“This is the first of its kind commercial wind turbine in Connecticut. The siting council has never had one of these before,” he said. “They have no rules or regulations on setbacks in Connecticut so this has been very controversial in our town.”

Residents there are concerned about safety, noise, and a decrease in property values, he said.

That is why his office is asking for a delay to the project, which could geet approval in as soon as 70 days. “We want to have some hearings so everyone on both sides has answers to their questions,” he said. “We are asking them to slow down. This, again, is all new to us.”

In addition to visiting the Wastewater Treatment Facility, the Prospect group also visited a home nearby to see the impacts there.

Mr Chatfield said he was struck by several things during the two-hour visit to Falmouth. This included the immense size of the turbine, the “swoosh, swoosh” noise it made, and the flicker effect it caused.

He also highlighted the large crowd of Falmouth and Cape residents, roughly 50, who greeted them upon their visit to the Wastewater Treatment Facility. “One gentleman said his wife is living in their cellar so she doesn’t have to hear the noise,” he said.

Some residents made signs warning Prospect town officials and residents about the problems the Falmouth turbine has cause them. J. Malcolm Donals of Ambleside Drive, Falmouth, was one of those in attendance on Saturday morning.

As to why he showed up, he said, “We thought it was a good thing to do. They needed to hear voices from our residents who have been affected by the wind turbine.”

Based upon Falmouth’s study of the noise generated by the wind turbine, conducted by consultant Harris, Miller, Miller & Hanson of Burlington, Mr. Donald said his home will be one of the two identified in the report where the town would be in violation of the state’s permissible noise levels.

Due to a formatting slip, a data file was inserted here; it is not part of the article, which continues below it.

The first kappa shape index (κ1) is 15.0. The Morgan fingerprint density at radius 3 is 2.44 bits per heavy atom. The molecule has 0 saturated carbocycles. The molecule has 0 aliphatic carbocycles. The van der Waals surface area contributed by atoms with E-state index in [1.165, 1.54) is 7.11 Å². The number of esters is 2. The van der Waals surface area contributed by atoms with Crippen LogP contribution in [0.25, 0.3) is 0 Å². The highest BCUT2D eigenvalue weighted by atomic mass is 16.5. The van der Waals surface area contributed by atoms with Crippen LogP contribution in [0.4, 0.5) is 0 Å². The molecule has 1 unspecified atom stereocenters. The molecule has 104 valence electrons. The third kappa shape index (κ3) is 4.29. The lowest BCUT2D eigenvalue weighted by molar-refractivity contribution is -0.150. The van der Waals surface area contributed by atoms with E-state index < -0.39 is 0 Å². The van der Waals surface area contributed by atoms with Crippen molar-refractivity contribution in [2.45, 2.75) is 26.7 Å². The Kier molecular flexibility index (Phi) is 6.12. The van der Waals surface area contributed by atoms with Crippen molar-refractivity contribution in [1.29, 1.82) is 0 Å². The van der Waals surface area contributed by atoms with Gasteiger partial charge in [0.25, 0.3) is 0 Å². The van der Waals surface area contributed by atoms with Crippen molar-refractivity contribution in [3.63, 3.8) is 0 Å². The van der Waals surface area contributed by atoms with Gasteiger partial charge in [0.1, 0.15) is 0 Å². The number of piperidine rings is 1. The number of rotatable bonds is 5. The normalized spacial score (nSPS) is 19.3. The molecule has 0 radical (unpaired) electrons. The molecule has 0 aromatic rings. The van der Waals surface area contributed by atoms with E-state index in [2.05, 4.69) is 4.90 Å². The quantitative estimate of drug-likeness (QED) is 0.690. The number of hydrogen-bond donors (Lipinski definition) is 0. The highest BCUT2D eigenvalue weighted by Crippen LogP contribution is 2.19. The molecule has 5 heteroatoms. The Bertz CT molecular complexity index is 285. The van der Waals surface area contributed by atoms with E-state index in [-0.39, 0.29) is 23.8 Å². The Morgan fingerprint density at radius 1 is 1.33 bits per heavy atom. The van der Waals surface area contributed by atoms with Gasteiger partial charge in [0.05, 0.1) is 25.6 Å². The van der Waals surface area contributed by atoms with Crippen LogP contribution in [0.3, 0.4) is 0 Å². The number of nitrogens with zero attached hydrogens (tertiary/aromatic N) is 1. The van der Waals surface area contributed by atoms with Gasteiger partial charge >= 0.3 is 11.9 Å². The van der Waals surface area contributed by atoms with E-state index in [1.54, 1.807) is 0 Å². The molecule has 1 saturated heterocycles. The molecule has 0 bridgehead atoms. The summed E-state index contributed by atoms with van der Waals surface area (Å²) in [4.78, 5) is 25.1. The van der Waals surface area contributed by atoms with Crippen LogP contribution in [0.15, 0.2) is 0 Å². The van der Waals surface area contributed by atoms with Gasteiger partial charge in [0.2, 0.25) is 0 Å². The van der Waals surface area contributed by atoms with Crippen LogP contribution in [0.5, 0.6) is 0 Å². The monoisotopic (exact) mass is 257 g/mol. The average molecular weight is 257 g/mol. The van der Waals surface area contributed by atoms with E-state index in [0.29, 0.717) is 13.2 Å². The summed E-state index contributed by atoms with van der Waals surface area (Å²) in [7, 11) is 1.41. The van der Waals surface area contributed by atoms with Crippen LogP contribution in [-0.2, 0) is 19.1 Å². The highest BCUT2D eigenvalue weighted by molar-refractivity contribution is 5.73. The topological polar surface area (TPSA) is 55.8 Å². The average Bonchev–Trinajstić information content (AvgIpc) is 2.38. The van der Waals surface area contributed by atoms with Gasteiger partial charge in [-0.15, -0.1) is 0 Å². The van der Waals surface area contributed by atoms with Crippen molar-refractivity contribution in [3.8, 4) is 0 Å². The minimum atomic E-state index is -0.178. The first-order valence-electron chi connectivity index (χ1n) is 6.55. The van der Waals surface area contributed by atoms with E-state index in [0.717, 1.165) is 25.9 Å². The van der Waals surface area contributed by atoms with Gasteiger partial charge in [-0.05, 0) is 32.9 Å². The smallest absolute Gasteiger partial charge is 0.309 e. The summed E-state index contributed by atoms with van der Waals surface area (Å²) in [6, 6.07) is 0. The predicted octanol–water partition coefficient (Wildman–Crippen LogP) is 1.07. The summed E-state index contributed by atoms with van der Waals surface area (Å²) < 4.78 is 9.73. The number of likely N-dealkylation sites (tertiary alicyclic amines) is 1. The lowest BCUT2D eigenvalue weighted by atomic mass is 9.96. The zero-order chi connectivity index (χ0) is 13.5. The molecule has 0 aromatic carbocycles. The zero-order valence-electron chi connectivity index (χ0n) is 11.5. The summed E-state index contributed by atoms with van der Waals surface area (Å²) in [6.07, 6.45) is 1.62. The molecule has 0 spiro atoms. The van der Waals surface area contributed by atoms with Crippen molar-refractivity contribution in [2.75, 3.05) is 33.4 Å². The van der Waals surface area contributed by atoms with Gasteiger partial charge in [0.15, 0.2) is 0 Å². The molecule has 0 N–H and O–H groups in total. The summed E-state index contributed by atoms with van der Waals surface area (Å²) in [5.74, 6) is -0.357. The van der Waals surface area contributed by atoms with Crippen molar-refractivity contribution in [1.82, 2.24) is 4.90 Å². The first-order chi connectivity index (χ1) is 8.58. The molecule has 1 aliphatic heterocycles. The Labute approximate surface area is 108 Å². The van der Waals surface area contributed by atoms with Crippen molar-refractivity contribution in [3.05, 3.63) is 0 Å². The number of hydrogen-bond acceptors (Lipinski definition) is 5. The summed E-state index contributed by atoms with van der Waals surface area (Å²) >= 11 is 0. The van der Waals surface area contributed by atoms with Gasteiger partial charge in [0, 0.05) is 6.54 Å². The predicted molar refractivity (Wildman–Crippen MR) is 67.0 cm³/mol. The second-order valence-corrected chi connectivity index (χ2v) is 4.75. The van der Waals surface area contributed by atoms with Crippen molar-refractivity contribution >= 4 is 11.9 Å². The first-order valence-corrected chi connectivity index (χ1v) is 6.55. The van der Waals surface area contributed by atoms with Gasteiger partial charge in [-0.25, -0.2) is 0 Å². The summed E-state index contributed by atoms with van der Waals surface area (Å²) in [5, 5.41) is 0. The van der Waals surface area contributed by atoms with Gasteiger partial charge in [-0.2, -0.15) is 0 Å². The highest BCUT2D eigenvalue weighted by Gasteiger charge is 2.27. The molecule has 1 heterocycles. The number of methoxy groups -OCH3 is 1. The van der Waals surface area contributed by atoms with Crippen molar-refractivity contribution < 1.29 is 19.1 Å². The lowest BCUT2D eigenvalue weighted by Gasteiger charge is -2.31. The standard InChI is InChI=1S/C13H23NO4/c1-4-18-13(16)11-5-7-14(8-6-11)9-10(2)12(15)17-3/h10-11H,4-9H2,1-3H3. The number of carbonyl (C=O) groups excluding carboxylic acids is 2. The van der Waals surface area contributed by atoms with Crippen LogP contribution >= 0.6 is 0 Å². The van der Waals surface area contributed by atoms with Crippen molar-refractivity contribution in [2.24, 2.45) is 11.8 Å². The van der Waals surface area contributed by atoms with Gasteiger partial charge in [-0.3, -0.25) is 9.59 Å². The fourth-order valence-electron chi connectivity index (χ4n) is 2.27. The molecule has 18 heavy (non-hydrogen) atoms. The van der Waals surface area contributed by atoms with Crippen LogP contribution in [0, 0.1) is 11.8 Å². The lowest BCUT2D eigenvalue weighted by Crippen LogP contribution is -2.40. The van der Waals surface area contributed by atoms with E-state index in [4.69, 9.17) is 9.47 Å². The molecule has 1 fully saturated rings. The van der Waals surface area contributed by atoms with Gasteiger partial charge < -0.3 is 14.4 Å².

Mr. Donald said he has several concerns related to that report, including the time of year it was done, in the sumer when winds are calmer and leaves are on the trees.

He sent Acting Town Manager Heather B. Harper a letter last week identifying his fears with the second wind turbine to be built at the Wastewater Treatment Facility.

His goal, he said, is to hold a public hearing so that the second turbine will be put on hold.

While he has concerns about the siting of turbines, he said, “I think wind turbines and neighborhoods can coexist, but we need adequate setbacks… I don’t know how many homes in Falmouth are affected, maybe 30 or 40. These people are losing their tranquility, not sleeping at night and their property values are going down. They can’t be expected to sacrifice their property rights for the good ov everybody.”

Source:  By Christopher Kazarian, The Enterprise, 30 November 2010

This article is the work of the source indicated. Any opinions expressed in it are not necessarily those of National Wind Watch.

The copyright of this article resides with the author or publisher indicated. As part of its noncommercial effort to present the environmental, social, scientific, and economic issues of large-scale wind power development to a global audience seeking such information, National Wind Watch endeavors to observe “fair use” as provided for in section 107 of U.S. Copyright Law and similar “fair dealing” provisions of the copyright laws of other nations. Send requests to excerpt, general inquiries, and comments via e-mail.